I have been in JCC (Junior Cadet Corps) in middle school and JROTC (Junior Reserve Officer Training Corps) in high school. So for six years, I was in a uniform once a week. Through those six years, I never mastered the bun. I never had a problem with my hair being messy but my bun just never looked good enough.
Before I went off to basic training I got really nervous because I knew that Drill Sergeants would be harder on me than my former instructors. So I got the idea that I would cut all my hair off so that I wouldn’t have to deal with making sure it was in regulation, and to save time getting ready.
Something that I didn’t take into account when I cut my hair is that they had us taking prenatal vitamins for an increase of iron. Since taking those, my hair grew even faster. During basic training, you won’t have the opportunity to cut your hair. That’s where I ran into the problem. My hair was growing, making it look messy and out of regulations. Which made it harder to maintain, since I couldn’t put it in a bun. I got lucky and went home for Christmas so I was able to get it cut, but for those who are going during the spring and summer, you won’t have that opportunity.
When you are sharing barracks with 60-80 females you will find someone who can help you with your hair. You will learn all types of ways to put it up and keep it together. Don’t cut your hair if all you’re worried about is not being able to do the perfect bun. Yes, your Drill Sergeants will yell at you about it being messy one or two times but your battle buddies will help you with it. You are not alone.
Tips To Tame Your Short Hair
If you do decide to take the plunge and cut your hair, I have a few tips and tricks to help you handle your hair during your training.
Make sure to have plenty of bobby pins.
While women are allowed to have short hair in the Army, you are not allowed to have bangs while in uniform. So you want to make sure you bobby pin your bangs. Now if you’re like me and can’t keep up with bobby pins to save your life, I recommend you take packages with you to basic. Having your parents send you some in a care package is also an option. You get a chance to go to the store to buy stuff but you only go a few times so having extra is always better. You will need them and your battle buddy will probably borrow at some point, so it’s better safe than sorry.
Hairspray is your best friend
Hairspray will quickly become one of your best friends. You don’t want to use it lightly. When you are at basic training you are taking your PC on and off all day long. The more product in your hair the longer it’s going to stay in place.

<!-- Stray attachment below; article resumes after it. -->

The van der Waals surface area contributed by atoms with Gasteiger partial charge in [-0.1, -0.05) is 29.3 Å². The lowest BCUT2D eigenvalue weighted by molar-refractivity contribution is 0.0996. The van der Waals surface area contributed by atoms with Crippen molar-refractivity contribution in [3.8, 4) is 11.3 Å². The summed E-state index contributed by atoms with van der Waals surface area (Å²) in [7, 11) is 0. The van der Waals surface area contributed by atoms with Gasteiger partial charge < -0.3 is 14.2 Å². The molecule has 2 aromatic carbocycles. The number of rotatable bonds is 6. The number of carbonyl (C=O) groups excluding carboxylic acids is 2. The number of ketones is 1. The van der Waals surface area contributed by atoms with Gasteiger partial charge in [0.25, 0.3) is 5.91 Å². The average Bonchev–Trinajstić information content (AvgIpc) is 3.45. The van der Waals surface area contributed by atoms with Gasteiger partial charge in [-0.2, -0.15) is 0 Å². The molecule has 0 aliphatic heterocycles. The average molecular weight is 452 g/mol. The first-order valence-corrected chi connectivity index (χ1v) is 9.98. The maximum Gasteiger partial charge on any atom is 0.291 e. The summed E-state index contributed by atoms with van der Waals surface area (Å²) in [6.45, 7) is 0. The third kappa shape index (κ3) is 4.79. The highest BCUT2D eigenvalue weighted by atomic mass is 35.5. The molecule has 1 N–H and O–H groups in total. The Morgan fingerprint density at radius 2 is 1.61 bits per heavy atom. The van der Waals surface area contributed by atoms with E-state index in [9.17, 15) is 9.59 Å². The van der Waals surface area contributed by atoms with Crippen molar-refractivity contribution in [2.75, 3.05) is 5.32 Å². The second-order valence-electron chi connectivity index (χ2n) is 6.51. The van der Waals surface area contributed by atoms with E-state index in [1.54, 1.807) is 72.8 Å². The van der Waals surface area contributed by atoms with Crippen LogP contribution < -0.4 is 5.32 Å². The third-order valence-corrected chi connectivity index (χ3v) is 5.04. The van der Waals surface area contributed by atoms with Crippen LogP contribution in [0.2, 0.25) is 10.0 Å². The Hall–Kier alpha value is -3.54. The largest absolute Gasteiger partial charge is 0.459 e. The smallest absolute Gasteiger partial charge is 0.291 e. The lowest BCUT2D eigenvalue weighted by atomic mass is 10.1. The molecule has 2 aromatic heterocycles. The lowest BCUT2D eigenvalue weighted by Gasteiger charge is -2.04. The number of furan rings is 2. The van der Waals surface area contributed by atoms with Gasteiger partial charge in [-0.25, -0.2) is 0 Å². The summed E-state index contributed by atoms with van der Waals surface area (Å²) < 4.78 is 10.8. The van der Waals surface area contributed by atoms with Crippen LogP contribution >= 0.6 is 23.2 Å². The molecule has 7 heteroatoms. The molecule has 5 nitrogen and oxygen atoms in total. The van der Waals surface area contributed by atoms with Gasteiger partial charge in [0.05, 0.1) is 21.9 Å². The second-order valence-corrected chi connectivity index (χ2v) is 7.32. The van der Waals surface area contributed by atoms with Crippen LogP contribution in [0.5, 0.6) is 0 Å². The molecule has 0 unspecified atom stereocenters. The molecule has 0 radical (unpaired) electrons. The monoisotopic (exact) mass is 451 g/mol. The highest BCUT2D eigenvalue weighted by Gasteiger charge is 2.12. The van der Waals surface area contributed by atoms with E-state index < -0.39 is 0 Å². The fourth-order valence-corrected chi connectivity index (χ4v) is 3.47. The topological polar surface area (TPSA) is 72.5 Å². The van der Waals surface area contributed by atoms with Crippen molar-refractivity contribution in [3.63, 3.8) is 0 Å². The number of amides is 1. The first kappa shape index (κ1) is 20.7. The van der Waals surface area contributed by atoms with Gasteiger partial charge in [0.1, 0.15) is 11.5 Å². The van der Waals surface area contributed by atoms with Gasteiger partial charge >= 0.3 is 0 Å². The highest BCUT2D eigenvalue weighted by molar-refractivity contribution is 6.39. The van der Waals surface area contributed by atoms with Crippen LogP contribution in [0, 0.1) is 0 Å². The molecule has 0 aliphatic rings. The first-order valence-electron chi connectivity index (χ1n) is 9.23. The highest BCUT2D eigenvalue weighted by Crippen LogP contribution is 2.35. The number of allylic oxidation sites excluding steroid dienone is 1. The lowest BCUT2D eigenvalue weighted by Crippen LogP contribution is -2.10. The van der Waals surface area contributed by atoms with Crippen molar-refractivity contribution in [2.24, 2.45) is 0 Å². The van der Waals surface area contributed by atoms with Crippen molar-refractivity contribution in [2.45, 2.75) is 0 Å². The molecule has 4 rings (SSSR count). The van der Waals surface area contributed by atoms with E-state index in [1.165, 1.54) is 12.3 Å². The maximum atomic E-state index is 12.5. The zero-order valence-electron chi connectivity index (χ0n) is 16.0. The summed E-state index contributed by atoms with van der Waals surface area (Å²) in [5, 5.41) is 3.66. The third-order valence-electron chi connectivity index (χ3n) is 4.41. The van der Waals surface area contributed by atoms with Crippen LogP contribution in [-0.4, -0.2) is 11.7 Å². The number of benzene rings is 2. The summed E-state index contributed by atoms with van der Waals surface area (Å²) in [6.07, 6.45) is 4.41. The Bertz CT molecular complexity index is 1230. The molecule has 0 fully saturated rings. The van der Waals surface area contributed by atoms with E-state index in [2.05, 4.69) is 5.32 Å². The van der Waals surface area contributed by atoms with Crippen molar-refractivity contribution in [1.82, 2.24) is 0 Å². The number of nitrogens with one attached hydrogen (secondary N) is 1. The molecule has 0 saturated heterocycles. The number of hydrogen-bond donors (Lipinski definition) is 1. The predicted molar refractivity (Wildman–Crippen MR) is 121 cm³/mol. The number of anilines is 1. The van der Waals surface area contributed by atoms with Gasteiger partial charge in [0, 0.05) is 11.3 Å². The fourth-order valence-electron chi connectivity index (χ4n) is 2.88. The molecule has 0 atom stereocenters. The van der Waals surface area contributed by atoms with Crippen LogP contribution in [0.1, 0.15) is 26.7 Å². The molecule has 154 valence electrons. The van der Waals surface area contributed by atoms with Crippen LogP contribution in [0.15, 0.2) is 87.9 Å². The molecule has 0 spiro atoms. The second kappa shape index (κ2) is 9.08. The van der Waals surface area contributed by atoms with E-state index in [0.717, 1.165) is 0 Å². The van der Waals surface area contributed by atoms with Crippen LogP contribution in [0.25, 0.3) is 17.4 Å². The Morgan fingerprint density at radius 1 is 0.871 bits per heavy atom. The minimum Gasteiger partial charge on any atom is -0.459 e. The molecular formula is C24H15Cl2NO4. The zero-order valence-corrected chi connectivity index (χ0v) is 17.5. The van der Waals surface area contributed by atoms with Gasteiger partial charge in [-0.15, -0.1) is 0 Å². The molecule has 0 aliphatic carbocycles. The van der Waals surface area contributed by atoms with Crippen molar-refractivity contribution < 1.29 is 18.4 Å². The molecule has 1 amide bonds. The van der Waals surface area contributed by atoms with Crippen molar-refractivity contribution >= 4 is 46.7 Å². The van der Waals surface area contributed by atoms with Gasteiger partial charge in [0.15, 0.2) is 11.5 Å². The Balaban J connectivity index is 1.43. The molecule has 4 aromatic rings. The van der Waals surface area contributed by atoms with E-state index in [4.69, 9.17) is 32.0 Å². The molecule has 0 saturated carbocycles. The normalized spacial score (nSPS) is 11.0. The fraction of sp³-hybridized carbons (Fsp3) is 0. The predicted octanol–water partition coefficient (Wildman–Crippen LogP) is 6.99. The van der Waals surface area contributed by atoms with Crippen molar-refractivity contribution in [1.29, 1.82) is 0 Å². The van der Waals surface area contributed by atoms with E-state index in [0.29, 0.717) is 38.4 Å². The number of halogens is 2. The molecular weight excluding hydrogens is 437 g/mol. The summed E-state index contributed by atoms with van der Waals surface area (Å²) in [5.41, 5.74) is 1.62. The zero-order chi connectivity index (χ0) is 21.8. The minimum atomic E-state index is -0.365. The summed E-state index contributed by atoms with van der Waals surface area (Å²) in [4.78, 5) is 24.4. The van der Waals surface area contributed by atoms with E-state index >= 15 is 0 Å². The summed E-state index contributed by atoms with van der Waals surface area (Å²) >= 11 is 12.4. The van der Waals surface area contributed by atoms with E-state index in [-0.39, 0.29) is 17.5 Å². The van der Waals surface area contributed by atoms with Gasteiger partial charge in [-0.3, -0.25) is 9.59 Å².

Use your battle buddies
Once your hair has grown out some, ask one of your battle buddies to braid it. You will be sharing barracks with roughly 70 females, one of them will know how to braid. You will want to have it braided the night before and then wrap your hair in a t-shirt or pillowcase that way it won’t get messy while you sleep.
Plan for your day
You are always going to know what you are doing that day. So if you know you are going to be outside all day and won’t be removing your PC then use fewer bobby pins and product. If you know you are going to be in and out of buildings all day not only do you want to make sure you use plenty of bobby pins, you will also want to put a few extra in your pocket.
Whatever you decide to do, just make sure that your hair is in regulations based off of 670-1.
Army Regulation 670-1 governs hair and grooming practices or accommodations based on religious practices. Exceptions based on religious practices that were given to soldiers in accordance with AR 600-20 on or prior to 1 January 1986 remain in effect as long as the soldier remains otherwise qualified for retention.
Short length. Short hair is defined as hair length that extends no more than 1 inch from the scalp (excluding bangs). Hair may be no shorter than 1/4 inch from the scalp (unless due to medical condition or injury), but may be evenly tapered to the scalp within 2 inches of the hair line edges. Bangs, if worn, may not fall below the eyebrows, may not interfere with the wear of all headgear, must lie neatly against the head, and not be visible underneath the front of the headgear. The width of the bangs may extend to the hairline at the temple.
Medium length. Medium hair is defined as hair length that does not extend beyond the lower edge of the collar (in all uniforms), and extends more than 1 inch from the scalp. Medium hair may fall naturally in uniform, and is not required to be secured. When worn loose, graduated hair styles are acceptable, but the length, as measured from the end of the total hair length to the base of the collar, may not exceed 1 inch difference in length, from the front to the back. Layered hairstyles are also authorized, so long as each hair’s length, as measured from the scalp to the hair’s end, is generally the same length giving a tapered appearance. The regulations for the wear of bangs detailed in paragraph (a), above, apply. No portion of the bulk of the hair, as measured from the scalp, will exceed 2 inches.
Long length. Long hair is defined as hair length that extends beyond the lower edge of the collar. Long hair will be neatly and inconspicuously fastened or pinned, except that bangs may be worn. The regulations for the wear of bangs detailed in paragraph (a), apply. No portion of the bulk of the hair, as measured from the scalp, will exceed 2 inches (except a bun, which may extend a maximum of 3 inches from the scalp) and be no wider than the width of the head.